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new airfield dump found

Article about: Thanks Steve

  1. #71

    Default Re: new airfield dump found

    Thats a relief! not that i was worried of course, i would have directed you to the neighbours.Now they are GITS,but thats another story.
    Just another bit of info,the site where this was found operatd Spitfires during the war phew

  2. #72

    Default Re: new airfield dump found

    Quote by sebfrench76 View Post
    Steve,thank you so much for the link on the US aircraft,so interesting!
    No problem Seb Glad to be of help

  3. #73

    Default Re: new airfield dump found

    Appologies for bringing this up again,but id realy like some help with pinpointing what these stamps mean?Dispite some really helpful info,im still struggling with them

  4. #74

    Default Re: new airfield dump found

    Steve the U.S. inspection stamps are exactly what i was expecting.Is there a U.K. version of this site?

  5. #75

    Default Re: new airfield dump found

    I finally got around to cleaning some other items from previous visits.Spured on by that inspection stamp find,which im chuffed with(just havent i.d'd it yet) i found this.Do we know what powered RAF radios in ww2? As its pre dri-cell acquisition,(1957 Exide bought in to the automotive sector) would it be fair to assume this could be an aircraft battery part? okay it could just be a tester part,who knows?

    From Wiki

    Exide was founded by W.W. Gibbs in 1888 and was then called Electric Storage Battery Company. Gibbs purchased the ideas and patents of inventor Clement Payen to make the storage battery a commercial product. Gibbs targeted electric lighting companies so they could use the storage batteries to provide services to their customers.

    In 1900, the company developed a product of greater capacity and less weight for electric taxicabs. This battery was the first to bear the name Exide, short for "Excellent Oxide".

    When the United States entered World War I, Exide batteries were used to operate airplane radio sets and power radio stations. In 1938, Exide acquired Giant Storage Battery Company, and expanded into battery chargers and testers.[3]

    Exide bought out the dry battery business of a company called Brittania Batteries Ltd.

    During World War II, Exide was a major supplier of batteries for U.S. Navy submarines and primary contractor for batteries used in the Mark 18 electric torpedo.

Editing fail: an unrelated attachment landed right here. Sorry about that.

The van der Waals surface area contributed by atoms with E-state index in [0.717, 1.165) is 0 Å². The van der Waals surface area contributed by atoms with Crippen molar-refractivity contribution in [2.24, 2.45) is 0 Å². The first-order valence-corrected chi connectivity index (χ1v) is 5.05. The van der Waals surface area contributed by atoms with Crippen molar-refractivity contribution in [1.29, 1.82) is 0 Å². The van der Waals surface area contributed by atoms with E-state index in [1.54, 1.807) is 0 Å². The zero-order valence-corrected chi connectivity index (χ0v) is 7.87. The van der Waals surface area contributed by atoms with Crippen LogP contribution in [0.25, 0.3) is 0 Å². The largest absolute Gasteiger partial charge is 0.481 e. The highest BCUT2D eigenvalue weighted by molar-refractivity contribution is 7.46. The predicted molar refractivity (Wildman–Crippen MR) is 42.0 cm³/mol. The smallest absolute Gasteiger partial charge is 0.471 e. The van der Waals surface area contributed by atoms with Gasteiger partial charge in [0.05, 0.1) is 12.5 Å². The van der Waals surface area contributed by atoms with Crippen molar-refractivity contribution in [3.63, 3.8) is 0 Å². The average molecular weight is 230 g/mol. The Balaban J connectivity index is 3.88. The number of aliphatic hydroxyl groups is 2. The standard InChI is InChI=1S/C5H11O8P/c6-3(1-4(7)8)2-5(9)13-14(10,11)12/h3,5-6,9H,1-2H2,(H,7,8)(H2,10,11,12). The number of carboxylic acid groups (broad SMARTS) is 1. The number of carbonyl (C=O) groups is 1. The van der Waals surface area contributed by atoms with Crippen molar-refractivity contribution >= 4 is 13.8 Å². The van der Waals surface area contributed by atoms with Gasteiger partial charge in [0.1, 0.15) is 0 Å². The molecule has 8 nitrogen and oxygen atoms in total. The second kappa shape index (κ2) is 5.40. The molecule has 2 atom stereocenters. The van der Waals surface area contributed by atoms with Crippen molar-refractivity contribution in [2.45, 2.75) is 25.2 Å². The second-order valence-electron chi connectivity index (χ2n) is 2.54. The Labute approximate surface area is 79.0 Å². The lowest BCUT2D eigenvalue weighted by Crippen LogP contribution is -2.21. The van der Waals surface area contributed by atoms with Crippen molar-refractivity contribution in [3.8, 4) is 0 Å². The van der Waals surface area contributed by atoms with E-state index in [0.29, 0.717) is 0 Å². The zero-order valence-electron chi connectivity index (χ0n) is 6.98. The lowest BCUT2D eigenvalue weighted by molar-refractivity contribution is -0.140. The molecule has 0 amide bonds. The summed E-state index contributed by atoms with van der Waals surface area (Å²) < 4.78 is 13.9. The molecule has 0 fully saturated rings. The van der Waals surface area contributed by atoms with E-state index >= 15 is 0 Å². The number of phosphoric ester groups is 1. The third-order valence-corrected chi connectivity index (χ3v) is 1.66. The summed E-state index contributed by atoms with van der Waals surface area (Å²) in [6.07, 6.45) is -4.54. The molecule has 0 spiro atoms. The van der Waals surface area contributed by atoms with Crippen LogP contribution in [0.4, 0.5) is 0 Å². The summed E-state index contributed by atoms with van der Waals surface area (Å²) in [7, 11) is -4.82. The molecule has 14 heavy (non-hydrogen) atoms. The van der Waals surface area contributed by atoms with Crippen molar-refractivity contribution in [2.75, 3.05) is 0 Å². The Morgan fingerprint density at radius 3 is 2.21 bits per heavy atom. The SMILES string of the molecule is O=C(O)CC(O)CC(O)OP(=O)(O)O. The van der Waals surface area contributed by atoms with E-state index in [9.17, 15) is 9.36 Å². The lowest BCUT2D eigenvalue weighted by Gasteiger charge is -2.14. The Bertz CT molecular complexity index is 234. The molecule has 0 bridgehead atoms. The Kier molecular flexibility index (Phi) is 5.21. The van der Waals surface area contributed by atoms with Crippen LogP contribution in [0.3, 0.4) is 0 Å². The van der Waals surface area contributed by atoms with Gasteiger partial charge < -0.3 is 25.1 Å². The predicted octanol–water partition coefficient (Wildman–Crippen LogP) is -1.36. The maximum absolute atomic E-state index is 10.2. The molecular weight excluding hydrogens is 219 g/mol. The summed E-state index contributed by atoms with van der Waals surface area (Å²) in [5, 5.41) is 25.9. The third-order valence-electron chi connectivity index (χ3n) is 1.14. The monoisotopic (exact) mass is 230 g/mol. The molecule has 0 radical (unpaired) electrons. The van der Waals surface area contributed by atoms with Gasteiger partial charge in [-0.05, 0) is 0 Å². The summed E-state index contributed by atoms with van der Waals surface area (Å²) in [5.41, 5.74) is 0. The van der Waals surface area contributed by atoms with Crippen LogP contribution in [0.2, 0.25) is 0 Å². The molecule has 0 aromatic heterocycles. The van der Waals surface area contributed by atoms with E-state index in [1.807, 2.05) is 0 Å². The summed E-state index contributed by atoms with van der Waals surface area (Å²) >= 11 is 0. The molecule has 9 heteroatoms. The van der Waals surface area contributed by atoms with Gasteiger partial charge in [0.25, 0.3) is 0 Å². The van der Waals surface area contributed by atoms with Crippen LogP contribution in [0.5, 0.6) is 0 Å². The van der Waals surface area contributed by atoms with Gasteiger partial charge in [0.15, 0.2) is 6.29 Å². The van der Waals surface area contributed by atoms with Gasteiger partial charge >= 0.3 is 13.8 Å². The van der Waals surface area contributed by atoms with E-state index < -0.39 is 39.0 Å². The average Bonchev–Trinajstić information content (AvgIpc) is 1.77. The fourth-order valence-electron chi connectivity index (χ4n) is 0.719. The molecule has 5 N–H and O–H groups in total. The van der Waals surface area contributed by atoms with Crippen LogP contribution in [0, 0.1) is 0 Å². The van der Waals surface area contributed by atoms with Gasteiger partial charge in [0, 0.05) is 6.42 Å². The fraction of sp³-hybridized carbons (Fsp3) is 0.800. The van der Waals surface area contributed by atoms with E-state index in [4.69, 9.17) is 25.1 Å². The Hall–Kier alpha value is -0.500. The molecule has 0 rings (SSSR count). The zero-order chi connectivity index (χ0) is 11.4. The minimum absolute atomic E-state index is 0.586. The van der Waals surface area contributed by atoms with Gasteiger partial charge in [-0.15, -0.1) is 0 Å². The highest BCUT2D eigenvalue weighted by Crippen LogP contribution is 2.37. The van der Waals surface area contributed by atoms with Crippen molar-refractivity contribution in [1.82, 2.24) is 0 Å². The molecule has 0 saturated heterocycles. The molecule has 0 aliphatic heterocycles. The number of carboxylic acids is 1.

Click to enlarge the picture Click to enlarge the picture 100_2786.jpg  

  6. #76

    Default Re: new airfield dump found

    A few more peices to look at on this cold miserable evening pics 2 and 3 look interesting,any thoughts on what they might be?
    Click to enlarge the picture Click to enlarge the picture 100_2890.jpg   100_2891.jpg  

    100_2892.jpg  

  7. #77

    Default Re: new airfield dump found

    Hi CB,
    Thanks for posting your latest finds, good to see finds they're still coming out.
    Picture 2 looks like part of a brake shoe thats missing the asbestos pad probably an aircraft brake shoe and picture 3 looks like the top from a fuel container.
    Cheers
    LUCKYSTRIKE

  8. #78

    Default Re: new airfield dump found

    Keep up the good work mate!

    Here it is
    Click image for larger version. 

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    John

  9. #79

    Default Re: new airfield dump found

    Thanks very much for that I.D. guys,im chuffed with that

  10. #80

    Default Re: new airfield dump found

    HI CB,

    I've found a few of those brake shoes over the years, Ive just been looking back through my pics to find one for reference. Although not quite the same in this example I have found your type with the circular hole in the past. The two I show here were in great condition but as an added precaution I sealed the pads with two coats of matt varnish.

    Click image for larger version. 

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    All the Best.
    LUCKYSTRIKE

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